A bit off topic, but there's a big difference between AP and EM. Many investments AP are in countries which have definitely emerged already. Also the EM universe includes a lot of areas not covered by AP (Russia, Brazil, Mexico, Turkey etc) as well as more 'Frontier' markets where arguably there might be more value to find. Hermes EM UT and Blackrock Frontiers IT have good track records. Utilico EM IT has an infrastructure bias so I would expect that to be quite resilient in a bear market.

Good luck whatever you decide!



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c brown on 14/11/2017(UTC)
Alan Selwood
Posted: 13 November 2017 17:37:19(UTC)
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I would doubt that it's the split that has caused performance to look less good than before. They do have experienced people there, with a good track record.

More, perhaps a question of short-term country allocations and risk levels adopted compared with other managers, and whether growth or value is what investors are buying (whether or not those decisions are going to be right in the future!).

Those who go directly into China more will probably increase their risk level compared with SIAPC, which is in a 'stable' where (like Aberdeen), the idea was to seek good levels of growth without betting the farm. The same would apply to PHI, I think : higher risk than SIAPC or PAC, but currently that's where people are keen to invest some of their money.

So it's a question of horses for courses - where do your priorities lie?
If you want the chance of doing extremely well or extremely badly, high risk profiles will no doubt give you what you want. If you prefer a good and fairly predictable result rather than a 'double or quits' result, then SIAPC will probably take you nearer to that objective.

We have had SIAPC in the past, but migrated more towards investment trusts.
I would not have any qualms about using them again if moving from ITs to funds.

4 users thanked Alan Selwood for this post.
Jim S on 13/11/2017(UTC), Mickey on 13/11/2017(UTC), tinca tinca on 13/12/2017(UTC), T.M on 07/01/2018(UTC)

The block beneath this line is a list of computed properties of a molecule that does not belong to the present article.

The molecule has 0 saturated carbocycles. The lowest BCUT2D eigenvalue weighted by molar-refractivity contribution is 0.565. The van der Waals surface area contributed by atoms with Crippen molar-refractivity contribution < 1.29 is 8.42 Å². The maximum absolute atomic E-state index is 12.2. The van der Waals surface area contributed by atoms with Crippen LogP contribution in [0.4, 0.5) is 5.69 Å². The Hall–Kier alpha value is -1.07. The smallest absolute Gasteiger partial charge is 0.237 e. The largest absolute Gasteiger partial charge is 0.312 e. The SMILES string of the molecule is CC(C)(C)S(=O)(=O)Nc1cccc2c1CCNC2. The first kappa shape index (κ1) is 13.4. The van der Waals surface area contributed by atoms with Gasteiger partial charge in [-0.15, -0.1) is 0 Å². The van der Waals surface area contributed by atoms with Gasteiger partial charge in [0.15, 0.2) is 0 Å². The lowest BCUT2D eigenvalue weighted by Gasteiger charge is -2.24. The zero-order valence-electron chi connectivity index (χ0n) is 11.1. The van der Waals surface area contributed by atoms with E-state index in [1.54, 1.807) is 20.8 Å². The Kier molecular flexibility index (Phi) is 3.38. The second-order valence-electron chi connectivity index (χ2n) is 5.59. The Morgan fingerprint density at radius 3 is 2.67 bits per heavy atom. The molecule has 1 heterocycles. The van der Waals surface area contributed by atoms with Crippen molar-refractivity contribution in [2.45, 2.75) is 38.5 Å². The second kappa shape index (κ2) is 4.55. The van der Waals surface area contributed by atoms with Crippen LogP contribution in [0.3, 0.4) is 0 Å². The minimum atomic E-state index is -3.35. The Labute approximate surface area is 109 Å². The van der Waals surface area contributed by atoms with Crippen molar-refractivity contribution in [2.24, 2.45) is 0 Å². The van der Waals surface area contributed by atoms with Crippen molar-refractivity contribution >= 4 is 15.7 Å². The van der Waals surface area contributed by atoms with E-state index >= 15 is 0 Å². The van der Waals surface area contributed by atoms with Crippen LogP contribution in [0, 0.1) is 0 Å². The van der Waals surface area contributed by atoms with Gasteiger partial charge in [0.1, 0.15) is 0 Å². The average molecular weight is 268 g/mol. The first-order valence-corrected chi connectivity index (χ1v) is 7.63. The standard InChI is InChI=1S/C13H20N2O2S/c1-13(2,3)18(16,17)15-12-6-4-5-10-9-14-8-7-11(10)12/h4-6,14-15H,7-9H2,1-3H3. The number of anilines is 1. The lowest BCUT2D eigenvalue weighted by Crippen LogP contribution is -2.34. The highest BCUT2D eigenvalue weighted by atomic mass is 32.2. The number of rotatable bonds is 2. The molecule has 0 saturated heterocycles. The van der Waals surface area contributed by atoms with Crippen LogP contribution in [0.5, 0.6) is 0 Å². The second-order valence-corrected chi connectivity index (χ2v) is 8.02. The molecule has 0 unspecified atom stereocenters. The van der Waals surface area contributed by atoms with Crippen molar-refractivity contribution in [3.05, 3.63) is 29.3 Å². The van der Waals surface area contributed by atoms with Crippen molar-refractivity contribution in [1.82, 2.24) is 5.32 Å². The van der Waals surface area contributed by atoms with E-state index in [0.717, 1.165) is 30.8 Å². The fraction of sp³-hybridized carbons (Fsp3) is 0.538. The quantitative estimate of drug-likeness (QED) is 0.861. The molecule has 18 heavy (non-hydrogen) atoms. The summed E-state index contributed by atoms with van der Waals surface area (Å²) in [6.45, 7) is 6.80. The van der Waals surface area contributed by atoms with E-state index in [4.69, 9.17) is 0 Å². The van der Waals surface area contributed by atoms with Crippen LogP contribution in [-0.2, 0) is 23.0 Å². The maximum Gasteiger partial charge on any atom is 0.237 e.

Thomas Smith II
Posted: 13 November 2017 20:50:07(UTC)
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I had Stewart Asia Pacific Leaders and I got a bit disapointed by their performance. A couple of weeks ago I looked aroumd and my research yielded: PHI, ATR and Old Mutual Asia; and country specific: VEIL, JMC and FCSS.
Bob Foster
Posted: 25 February 2018 19:19:38(UTC)
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Joined: 02/03/2013(UTC)
Posts: 2

T.M
I agree that this has been under performing, so I have switched to Baring Eastern and IP.
tinca tinca
Posted: 21 March 2018 20:45:14(UTC)
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For what it's worth, i've held a fairly healthy stake in SIAPL for a couple of years now and will continue to hold...

The fund holds a significant amount (some 30%) of Indian large-caps, with the remaining holdings spread throughout the region. It has indeed underperformed over the last 2-3 years, in part probably due to Modi's 2016 surprise 'illegal' cash crackdown as well as more endemic factors like corruption. China may be further advanced economically but there's no doubt that India's on the road to global economic powerhouse status.

I agree with Alan Selwood on this one. It's a slow-burn, one that won't blow the doors off but shouldn't disappoint in the long-term either....

Btw, not a personal recommendation. As ever, DYOR!